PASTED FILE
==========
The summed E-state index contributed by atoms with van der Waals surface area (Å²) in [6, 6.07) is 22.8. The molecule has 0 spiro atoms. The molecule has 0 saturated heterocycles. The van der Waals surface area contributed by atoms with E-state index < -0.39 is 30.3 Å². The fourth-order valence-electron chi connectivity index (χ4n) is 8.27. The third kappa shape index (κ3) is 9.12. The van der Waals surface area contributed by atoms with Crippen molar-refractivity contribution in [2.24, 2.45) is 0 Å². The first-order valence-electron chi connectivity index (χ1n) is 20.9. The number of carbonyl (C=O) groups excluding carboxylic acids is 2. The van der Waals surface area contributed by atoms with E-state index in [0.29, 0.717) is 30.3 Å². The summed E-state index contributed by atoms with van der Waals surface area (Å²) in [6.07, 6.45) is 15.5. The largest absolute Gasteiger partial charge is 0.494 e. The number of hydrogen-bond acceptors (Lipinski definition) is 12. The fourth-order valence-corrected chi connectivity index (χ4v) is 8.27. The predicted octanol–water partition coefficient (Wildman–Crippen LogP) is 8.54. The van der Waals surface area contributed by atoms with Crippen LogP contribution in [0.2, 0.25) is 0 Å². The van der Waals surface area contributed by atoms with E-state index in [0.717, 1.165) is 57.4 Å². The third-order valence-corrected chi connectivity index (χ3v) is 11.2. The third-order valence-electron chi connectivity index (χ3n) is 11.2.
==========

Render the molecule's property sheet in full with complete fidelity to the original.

The summed E-state index contributed by atoms with van der Waals surface area (Å²) in [6, 6.07) is 22.8. The molecule has 0 spiro atoms. The molecule has 0 saturated heterocycles. The van der Waals surface area contributed by atoms with E-state index < -0.39 is 30.3 Å². The fourth-order valence-electron chi connectivity index (χ4n) is 8.27. The third kappa shape index (κ3) is 9.12. The van der Waals surface area contributed by atoms with Crippen molar-refractivity contribution in [2.24, 2.45) is 0 Å². The first-order valence-electron chi connectivity index (χ1n) is 20.9. The number of carbonyl (C=O) groups excluding carboxylic acids is 2. The van der Waals surface area contributed by atoms with E-state index in [0.29, 0.717) is 30.3 Å². The summed E-state index contributed by atoms with van der Waals surface area (Å²) in [6.07, 6.45) is 15.5. The largest absolute Gasteiger partial charge is 0.494 e. The number of hydrogen-bond acceptors (Lipinski definition) is 12. The fourth-order valence-corrected chi connectivity index (χ4v) is 8.27. The predicted octanol–water partition coefficient (Wildman–Crippen LogP) is 8.54. The van der Waals surface area contributed by atoms with Crippen LogP contribution in [0.2, 0.25) is 0 Å². The van der Waals surface area contributed by atoms with E-state index in [0.717, 1.165) is 57.4 Å². The third-order valence-corrected chi connectivity index (χ3v) is 11.2. The third-order valence-electron chi connectivity index (χ3n) is 11.2.